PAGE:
Thursday, September 22, 2011

The Fish - January 2009

The boy in the grainy, sepia-hued 8mm home movie can’t be more than four, maybe five years old. Frayed dungarees, flannel shirt, crew cut, freckles, ears and teeth he'd one day grow into. But you don’t catch these details right away because your focus is first drawn to the fish.


The boy loved being at the Camp, a remote three-roomed cottage overlooking a woodland creek, somewhere in upstate New York.  Downstream, the water split into channels, shallow and brimming with cattails, full of the chain pickerel and bass that loved the cover. Above Camp, the water was faster, rockier, and home to bluegill and sunfish whose colors made one shade their eyes. At the cottage, the stream grew slower, wider, deeper, and held spiked bullhead - white catfish, but the old name fit perfectly - and huge, lumbering golden carp. Here he learned to fish for them all, and learned to love doing it.

When he wasn’t fishing, there was adventure in every direction. The boy never knew where the small, serpentine dirt road passing by the cottage ultimately ended, but it was certainly an exotic and dangerous destination. Beyond the river was only wilderness, forever unattainable due to the band of water that separated it from Camp, from civilization. Across the road an old garage stood, full of mysteries. Mechanical. Clerical. Scatological. Previous owners had saved, and left, everything so it was a treasure trove, packed to the rafters with grownup items - rusted tools, yellow-paged ledgers, jars if coins - from which the boy attempted to decipher, and practice, the mysterious ways of adults.

The boy also loved the Camp because it was the one place where he felt sure his parents were happy together. Away from their jobs, their responsibilities, their differences, they shared what they did love - the woods, the water, the boy. He recalled the time his father set aside his fiberglass pole and, on a lark, fished instead with his .22 caliber revolver, paddling to his “catch” only to capsize the old canoe as he reached for the prize - man, gun, and fish all eventually surfacing in raucous, sputtering triumph. The boy’s mother, sitting on the dock, laughed to tears, dove into the stream, and with the long graceful strokes she’d used as a lifeguard but a few short years earlier, swam to join the gleeful wet celebration.  They laughed like they never laughed at home.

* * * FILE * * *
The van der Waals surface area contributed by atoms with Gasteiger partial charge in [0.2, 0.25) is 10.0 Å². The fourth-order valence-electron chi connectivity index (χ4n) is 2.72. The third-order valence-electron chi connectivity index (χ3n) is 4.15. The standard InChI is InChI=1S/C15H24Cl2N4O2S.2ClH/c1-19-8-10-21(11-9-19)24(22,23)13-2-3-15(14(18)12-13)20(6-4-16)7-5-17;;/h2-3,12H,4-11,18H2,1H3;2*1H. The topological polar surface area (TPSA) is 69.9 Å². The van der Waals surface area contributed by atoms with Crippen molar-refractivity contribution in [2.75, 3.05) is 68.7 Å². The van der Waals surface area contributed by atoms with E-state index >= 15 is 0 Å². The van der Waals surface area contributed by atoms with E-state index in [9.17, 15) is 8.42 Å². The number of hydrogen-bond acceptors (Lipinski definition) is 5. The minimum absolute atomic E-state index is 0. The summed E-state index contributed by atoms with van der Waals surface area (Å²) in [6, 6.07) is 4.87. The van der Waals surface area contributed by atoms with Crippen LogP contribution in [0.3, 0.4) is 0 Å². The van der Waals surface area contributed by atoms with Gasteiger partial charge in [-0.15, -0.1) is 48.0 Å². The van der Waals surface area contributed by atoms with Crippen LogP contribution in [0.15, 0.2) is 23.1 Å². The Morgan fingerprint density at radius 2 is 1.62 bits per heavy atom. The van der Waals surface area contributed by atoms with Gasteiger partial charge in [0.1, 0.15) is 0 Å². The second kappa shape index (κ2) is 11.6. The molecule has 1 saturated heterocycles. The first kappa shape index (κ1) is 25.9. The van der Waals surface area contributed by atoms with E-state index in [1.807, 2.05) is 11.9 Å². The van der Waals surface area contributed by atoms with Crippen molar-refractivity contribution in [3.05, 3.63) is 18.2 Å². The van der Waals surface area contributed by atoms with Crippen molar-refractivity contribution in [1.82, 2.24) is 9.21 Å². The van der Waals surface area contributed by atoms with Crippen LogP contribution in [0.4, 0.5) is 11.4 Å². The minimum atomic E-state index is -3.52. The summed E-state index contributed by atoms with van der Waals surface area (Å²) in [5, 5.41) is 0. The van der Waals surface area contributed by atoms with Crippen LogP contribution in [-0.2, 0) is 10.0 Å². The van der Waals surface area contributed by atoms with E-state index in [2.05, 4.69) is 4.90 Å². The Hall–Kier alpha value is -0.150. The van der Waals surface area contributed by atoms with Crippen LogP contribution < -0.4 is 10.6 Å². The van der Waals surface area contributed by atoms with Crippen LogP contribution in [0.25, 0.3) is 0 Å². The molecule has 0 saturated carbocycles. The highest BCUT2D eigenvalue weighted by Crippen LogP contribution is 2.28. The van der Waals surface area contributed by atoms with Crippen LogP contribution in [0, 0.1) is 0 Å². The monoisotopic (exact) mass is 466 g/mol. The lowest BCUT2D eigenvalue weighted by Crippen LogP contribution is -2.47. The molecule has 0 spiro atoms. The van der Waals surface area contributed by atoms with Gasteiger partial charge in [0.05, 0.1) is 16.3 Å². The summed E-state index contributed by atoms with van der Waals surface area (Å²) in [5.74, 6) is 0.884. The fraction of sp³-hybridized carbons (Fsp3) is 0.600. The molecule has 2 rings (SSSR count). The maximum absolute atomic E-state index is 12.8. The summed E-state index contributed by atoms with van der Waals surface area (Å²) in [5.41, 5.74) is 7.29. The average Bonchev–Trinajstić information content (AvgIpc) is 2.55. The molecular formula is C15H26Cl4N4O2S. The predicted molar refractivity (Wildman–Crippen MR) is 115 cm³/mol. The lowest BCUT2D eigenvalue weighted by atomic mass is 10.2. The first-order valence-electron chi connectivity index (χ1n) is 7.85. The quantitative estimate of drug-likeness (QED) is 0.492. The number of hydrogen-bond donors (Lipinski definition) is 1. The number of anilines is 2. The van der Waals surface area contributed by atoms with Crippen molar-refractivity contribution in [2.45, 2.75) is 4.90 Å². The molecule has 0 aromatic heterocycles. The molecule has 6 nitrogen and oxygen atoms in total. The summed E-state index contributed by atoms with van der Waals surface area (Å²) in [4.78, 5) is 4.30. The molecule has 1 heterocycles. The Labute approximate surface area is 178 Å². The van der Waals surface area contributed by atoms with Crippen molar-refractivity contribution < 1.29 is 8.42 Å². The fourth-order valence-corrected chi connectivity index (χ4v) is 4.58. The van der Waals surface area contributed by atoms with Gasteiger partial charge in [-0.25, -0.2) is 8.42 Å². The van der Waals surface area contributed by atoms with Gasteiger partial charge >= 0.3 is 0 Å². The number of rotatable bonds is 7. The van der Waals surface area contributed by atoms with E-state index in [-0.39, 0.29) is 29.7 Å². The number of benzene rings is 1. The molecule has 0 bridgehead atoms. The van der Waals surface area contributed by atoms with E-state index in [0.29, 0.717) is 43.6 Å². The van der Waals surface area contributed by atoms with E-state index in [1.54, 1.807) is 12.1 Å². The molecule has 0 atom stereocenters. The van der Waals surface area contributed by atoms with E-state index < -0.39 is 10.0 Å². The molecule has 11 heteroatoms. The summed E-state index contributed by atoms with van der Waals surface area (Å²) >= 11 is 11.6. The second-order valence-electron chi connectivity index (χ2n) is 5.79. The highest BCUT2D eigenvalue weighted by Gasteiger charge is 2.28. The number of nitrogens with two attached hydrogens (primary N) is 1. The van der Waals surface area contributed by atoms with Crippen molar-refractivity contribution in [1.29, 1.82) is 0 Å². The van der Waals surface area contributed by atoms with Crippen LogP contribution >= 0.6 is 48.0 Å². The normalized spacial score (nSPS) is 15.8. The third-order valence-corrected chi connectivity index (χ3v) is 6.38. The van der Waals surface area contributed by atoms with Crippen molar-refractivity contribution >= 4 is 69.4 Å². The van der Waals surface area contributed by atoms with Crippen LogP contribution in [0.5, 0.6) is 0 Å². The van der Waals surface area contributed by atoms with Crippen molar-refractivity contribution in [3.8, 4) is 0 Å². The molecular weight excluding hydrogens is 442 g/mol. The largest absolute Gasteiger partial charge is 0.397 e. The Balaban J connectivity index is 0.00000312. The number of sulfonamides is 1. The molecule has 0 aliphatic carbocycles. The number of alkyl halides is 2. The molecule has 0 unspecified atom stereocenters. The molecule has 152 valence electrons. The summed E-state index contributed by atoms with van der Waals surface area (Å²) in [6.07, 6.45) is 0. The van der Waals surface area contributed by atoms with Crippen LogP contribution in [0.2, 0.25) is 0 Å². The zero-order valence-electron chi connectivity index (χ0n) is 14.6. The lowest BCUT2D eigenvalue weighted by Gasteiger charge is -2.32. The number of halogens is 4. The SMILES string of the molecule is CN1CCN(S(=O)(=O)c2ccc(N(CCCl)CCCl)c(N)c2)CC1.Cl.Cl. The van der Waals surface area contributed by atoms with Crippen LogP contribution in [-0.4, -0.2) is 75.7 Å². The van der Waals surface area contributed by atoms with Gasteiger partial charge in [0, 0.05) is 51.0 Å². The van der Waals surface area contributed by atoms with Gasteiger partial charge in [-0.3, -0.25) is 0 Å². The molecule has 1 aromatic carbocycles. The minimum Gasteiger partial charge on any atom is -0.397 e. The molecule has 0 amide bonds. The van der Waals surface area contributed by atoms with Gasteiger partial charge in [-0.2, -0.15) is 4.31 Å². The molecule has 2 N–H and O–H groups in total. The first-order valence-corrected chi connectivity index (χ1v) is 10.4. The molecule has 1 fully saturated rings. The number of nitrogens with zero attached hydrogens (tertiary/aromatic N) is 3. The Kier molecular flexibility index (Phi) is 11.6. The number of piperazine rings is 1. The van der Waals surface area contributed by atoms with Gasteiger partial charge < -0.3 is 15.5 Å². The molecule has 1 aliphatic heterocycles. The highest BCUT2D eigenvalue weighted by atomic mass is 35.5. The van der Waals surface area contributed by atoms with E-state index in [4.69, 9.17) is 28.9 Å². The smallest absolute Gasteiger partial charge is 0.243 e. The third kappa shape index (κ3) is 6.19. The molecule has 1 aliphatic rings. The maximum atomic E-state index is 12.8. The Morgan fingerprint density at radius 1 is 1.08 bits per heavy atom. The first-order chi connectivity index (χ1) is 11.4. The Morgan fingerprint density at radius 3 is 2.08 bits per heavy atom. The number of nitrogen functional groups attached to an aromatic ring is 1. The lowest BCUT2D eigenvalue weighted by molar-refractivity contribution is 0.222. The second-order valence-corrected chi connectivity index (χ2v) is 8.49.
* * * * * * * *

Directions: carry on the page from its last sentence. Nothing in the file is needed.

One hot summer day, the boy took his trusty Zebco, an Eagle Claw hook, and a fat nightcrawler and caught the fish.  The memory is brief, incomplete, but its essence is powerful.


The old home movie shows the boy dragging the fish across the yard. It's hard to imagine that such a small child could have landed the monster and there does appear to be a strong hand at the fuzzy edge of the frame, but these observations are based in mature, adult logic, and run counter to family lore. Now, fifty years later, it is still understood that the boy caught the fish.  If he had help, it’s never been spoken of.

And, after fifty years, it is still understood that the boy’s parents loved one another then, and there. The bright image of them laughing and clinging joyfully to one another in midstream is not tarnished by later events. Their relationship may have been as murky as the creek's waters after a summer rainstorm and as complicated as the clutter in the old garage, but on that small stretch of water, at that point in time, their love of one another was real.

The boy, now a man, will forever hold on to the memory of catching the fish, as he will hold on to all of the memories surrounding Camp. But he is no fool. He’s looked at things with the eyes of an adult and he knows that hard truth and tender memory, like husband and wife, often drift apart over time. But the man also knows that conflicting truth and memory can coexist, that one need not diminish the other, that each has their place in our lives and in our hearts.

And, at the end, it’s the memory that remains. In the final telling, the boy caught the fish.

Written with love, understanding, and thanks to my lifeguard, my mother, who is free to dance again towards her next cosmic adventure, and to my father, already fishing in Providence, though probably not with his .22. I know that, in time, we will be together at Camp once again.

Rerun Note: This is the essay, written for my mother during her final days, that put in my brain the absurd notion that I might like to write. It became the first post of substance on Mike's Gone Fishin' and has been the springboard for all that has come along since. It's a piece very, very dear to me for many reasons, as you might imagine.


TC/Trout Underground said...

Beauty stuff.

cofisher said...

Thanks Mike, for sharing this very personal remembrance. It's very touching.

Kenneth Huie said...

Wow, that is moving. What a beautiful story! It serves to reiterate how important it is to get away as a family and leave the cares of life behind...

Steve Zakur said...

A brilliant and touching piece.